Step S103 checks if there is any nozzle among the 512 nozzles in the second black K2 nozzle array that has not performed the ejection operation at all for a predetermined number of scans NO or more, i.e., if there is any nozzle whose scan number N is N

N0. Here the scan number N0 represents the number of scans during which the nozzle of interest has not performed even a single ejection and beyond which the nozzle will no longer be able to perform a normal ejection (i.e., a threshold number of scans). If it is determined that there is a nozzle in the second black K2 array that satisfies NN0, the print control unit 310 moves to step S104 where it generates in the first black print buffer 309K1 print data (1) for those pixels that the nozzle of second black K2 in question is to print, in order that the first black K1 is also printed superimposed on a part of the pixels that are to be printed by that K2 nozzle. If on the other hand it is determined that there is no K2 nozzle that satisfies NN0, the print control unit 310 moves to step S105 where it sets null (0) in the first black K1 print data for the pixels that are to be printed by the second black nozzles.

FIGS. 6A to 6C are schematic diagrams showing print data for first black generated at step S104. FIG. 6A is a schematic diagram showing a first ejection state of the second black K2 nozzles when their number of scans N is N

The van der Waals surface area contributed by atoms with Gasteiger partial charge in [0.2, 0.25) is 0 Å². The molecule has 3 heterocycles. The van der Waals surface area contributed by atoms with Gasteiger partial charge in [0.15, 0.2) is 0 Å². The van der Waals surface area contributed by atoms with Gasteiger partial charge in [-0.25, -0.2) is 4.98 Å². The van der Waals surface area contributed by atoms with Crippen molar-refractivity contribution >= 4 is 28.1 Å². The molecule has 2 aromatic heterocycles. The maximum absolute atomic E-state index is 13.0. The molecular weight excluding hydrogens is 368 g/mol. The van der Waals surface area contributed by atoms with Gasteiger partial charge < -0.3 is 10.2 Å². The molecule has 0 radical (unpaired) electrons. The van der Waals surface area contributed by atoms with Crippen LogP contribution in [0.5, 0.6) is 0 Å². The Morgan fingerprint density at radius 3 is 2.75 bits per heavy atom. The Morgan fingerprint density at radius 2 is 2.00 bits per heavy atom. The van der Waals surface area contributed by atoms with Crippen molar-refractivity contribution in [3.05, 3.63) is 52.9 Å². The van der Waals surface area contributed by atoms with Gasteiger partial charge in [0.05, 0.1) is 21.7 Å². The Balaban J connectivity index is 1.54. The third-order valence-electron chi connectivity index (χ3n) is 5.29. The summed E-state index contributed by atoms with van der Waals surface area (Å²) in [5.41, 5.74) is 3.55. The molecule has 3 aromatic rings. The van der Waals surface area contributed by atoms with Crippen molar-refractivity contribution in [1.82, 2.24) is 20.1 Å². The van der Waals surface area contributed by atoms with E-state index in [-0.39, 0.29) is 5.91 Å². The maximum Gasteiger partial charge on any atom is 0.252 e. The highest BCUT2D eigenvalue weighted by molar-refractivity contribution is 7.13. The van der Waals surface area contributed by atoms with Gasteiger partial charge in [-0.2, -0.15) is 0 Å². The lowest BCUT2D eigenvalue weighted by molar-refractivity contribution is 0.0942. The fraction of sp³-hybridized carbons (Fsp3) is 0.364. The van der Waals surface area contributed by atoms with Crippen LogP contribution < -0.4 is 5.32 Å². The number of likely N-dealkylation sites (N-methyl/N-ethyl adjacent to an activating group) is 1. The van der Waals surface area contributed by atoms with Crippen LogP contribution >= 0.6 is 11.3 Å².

N0. Here is shown a dot landing state when four nozzles arranged close together in the subscan direction perform five ejections in succession as they move in the main scan direction. Positions of marks black circle ●, x and black triangle ▴ correspond locations where dots are formed by the associated nozzles. The black circle ● represents a state in which a dot is printed normally, x represents a state in which a dot is not printed, and the black triangle ▴ represents a state in which a faulty dot is formed. In the figure, all the four nozzles are shown to have not executed first and second ejection, to have executed a third ejection though in a faulty state, and to have printed normal dots at the fourth and subsequent ejection. Although in the example shown normal dots are formed at the fourth and succeeding ejection, studies conducted by the inventors of this invention have found that the problem of the first ejection stability with commonly used inks can be solved after a successive ejection of a few to several tens of ink droplets.